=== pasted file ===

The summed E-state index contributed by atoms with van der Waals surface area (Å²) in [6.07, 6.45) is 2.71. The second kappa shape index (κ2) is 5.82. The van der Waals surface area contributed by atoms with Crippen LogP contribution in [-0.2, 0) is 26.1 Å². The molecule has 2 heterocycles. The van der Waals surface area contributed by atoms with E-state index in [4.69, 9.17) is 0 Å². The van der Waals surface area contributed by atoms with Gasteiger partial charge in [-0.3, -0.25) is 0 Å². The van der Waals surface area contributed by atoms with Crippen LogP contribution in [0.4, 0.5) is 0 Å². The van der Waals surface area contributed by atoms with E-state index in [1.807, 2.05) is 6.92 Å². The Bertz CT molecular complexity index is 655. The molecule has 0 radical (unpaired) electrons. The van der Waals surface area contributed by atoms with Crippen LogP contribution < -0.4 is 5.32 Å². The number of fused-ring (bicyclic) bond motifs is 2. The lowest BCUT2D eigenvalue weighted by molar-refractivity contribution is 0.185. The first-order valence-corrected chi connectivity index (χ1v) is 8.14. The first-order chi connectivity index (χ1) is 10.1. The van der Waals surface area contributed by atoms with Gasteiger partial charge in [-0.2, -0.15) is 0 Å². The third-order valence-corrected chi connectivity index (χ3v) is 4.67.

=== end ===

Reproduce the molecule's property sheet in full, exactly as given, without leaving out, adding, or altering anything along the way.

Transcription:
The summed E-state index contributed by atoms with van der Waals surface area (Å²) in [6.07, 6.45) is 2.71. The second kappa shape index (κ2) is 5.82. The van der Waals surface area contributed by atoms with Crippen LogP contribution in [-0.2, 0) is 26.1 Å². The molecule has 2 heterocycles. The van der Waals surface area contributed by atoms with E-state index in [4.69, 9.17) is 0 Å². The van der Waals surface area contributed by atoms with Gasteiger partial charge in [-0.3, -0.25) is 0 Å². The van der Waals surface area contributed by atoms with Crippen LogP contribution in [0.4, 0.5) is 0 Å². The van der Waals surface area contributed by atoms with E-state index in [1.807, 2.05) is 6.92 Å². The Bertz CT molecular complexity index is 655. The molecule has 0 radical (unpaired) electrons. The van der Waals surface area contributed by atoms with Crippen LogP contribution < -0.4 is 5.32 Å². The number of fused-ring (bicyclic) bond motifs is 2. The lowest BCUT2D eigenvalue weighted by molar-refractivity contribution is 0.185. The first-order valence-corrected chi connectivity index (χ1v) is 8.14. The first-order chi connectivity index (χ1) is 10.1. The van der Waals surface area contributed by atoms with Gasteiger partial charge in [-0.2, -0.15) is 0 Å². The third-order valence-corrected chi connectivity index (χ3v) is 4.67.